rotating the cylindrical wall about a longitudinal axis while transporting the recording medium such that as the window rotates the master comes in non sliding contact with the recording medium; and

directing a reference beam of actinic radiation towards a reflector at least partially inside the drum to reflect at least a portion of the beam through the window and the master to expose the recording medium.

BRIEF DESCRIPTION OF THE DRAWINGS

The invention can be more fully understood from the following detailed description thereof in connection with accompanying drawings which form a part of this application and in which:

FIG. 1 is a perspective view of a first embodiment of apparatus for making transmission holograms in accordance with the present invention.

FIG. 2 is a side view of a second embodiment of apparatus for making transmission holograms in accordance with the present invention.

FIG. 3 is an enlarged cross sectional view of a drum assembly of the present invention.

FIG. 4 depicts one arrangement for feeding a film of recording medium to and from the drum assembly of FIG. 3 taken along section lines 4--4 therein and looking in the direction of the arrows.

FIG. 5 is a cross sectional view of the drum assembly of FIG. 3 taken along section lines 5--5 therein and looking in the direction of the arrows.

FIG. 6 is a cross sectional view of the drum assembly of FIG. 3 taken along section lines 6--6 therein and looking in the direction of the arrows.

DESCRIPTION OF THE PREFERRED EMBODIMENT(S)

Throughout the following detailed description, similar reference numerals refer to similar elements in all Figures of the drawings.

Referring to FIG. 1, there is illustrated a first embodiment of apparatus 100 for making transmission holograms in accordance with the present invention. The apparatus comprises a drum assembly 102 and means 104 connected to one end of the drum assembly 102 for rotating the drum assembly 102. In a preferred embodiment, means 106 for rotatably supporting the other end of the drum assembly 102 is provided.

More specifically, the drum assembly 102 comprises a drum having a cylindrical wall 108 and a reflector or means for reflecting 112. The cylindrical wall 108 has a longitudinal axis 114, an outer surface 116 and an inner surface 118. The cylindrical wall 108 further has a window 110 that can be a mere opening through the wall 108, but preferably comprises a transparent material, such as glass, shaped to have an outer cylindrical surface 120 which substantially completes a cylinder with the outer surface 116 of the wall 108. One end 122 of the cylindrical wall 108 is open allowing a beam of actinic radiation to be directed into the cylindrical wall 108 generally along its longitudinal axis 114. The other end 124 of the cylindrical wall 108 can optionally be closed with an end wall 128. The reflector 112 is mounted inside the cylindrical wall 108 on the inner surface 118 and/or the end wall 128. The reflector 112 is positioned such that a beam of actinic radiation directed into the open end 122 of the cylindrical wall 108 generally along its longitudinal axis 114 will reflect off the reflector 112 to pass through the window 110 at a predetermined angle.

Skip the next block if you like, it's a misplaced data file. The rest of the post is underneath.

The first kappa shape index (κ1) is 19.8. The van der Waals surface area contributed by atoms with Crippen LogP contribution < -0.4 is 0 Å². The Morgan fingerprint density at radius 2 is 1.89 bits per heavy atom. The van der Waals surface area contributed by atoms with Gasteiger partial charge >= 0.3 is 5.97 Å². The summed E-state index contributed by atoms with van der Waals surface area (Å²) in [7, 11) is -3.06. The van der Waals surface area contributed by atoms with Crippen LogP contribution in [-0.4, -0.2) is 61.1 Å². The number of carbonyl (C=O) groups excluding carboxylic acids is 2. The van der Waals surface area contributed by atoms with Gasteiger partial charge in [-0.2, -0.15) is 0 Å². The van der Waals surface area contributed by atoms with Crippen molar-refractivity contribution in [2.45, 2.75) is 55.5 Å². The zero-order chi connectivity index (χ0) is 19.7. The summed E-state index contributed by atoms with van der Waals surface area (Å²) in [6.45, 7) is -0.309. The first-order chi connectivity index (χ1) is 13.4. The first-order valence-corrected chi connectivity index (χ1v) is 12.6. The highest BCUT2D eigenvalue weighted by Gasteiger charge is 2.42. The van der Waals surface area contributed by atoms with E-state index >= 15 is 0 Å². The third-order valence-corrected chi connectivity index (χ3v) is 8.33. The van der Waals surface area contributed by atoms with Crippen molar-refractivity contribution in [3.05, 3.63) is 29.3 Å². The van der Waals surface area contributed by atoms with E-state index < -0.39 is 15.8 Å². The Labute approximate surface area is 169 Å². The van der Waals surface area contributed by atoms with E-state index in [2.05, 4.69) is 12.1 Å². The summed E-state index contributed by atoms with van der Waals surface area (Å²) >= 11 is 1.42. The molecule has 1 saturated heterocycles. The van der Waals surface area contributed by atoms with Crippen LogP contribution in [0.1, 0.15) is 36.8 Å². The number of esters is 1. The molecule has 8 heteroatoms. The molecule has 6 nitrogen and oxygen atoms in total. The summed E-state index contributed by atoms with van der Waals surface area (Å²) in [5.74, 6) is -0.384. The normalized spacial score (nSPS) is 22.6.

Any means 104 can be used for rotating the drum assembly 102. One illustrative means 104 is by a variable speed motor 104 connected to the drum assembly 102 by a shaft 126 rotatable by the motor 104. The shaft 126 can be connected to the end wall 128 and/or the cylindrical wall 108 as long as the motor 104 rotates the drum assembly 102 about the longitudinal axis 114.

Any means 106 can be used for rotatably supporting the open end 122 of the drum assembly 102. For instance, FIG. 1 depicts three wheel assemblies 106 equally spaced around the outer surface 116 of the cylindrical wall 108. Each one of the wheel assemblies 106 can comprise a wheel 130 contacting the outer surface 116 of the cylindrical wall 108. The wheels 130 are positioned to permit substantially frictionless rotation of the drum assembly 102. The wheels 130 are rotatably mounted in one or more relatively immovable supports 132 which prevent radial movement of the drum assembly 102.

In operation, the apparatus 100 for making transmission holograms can be used as follows.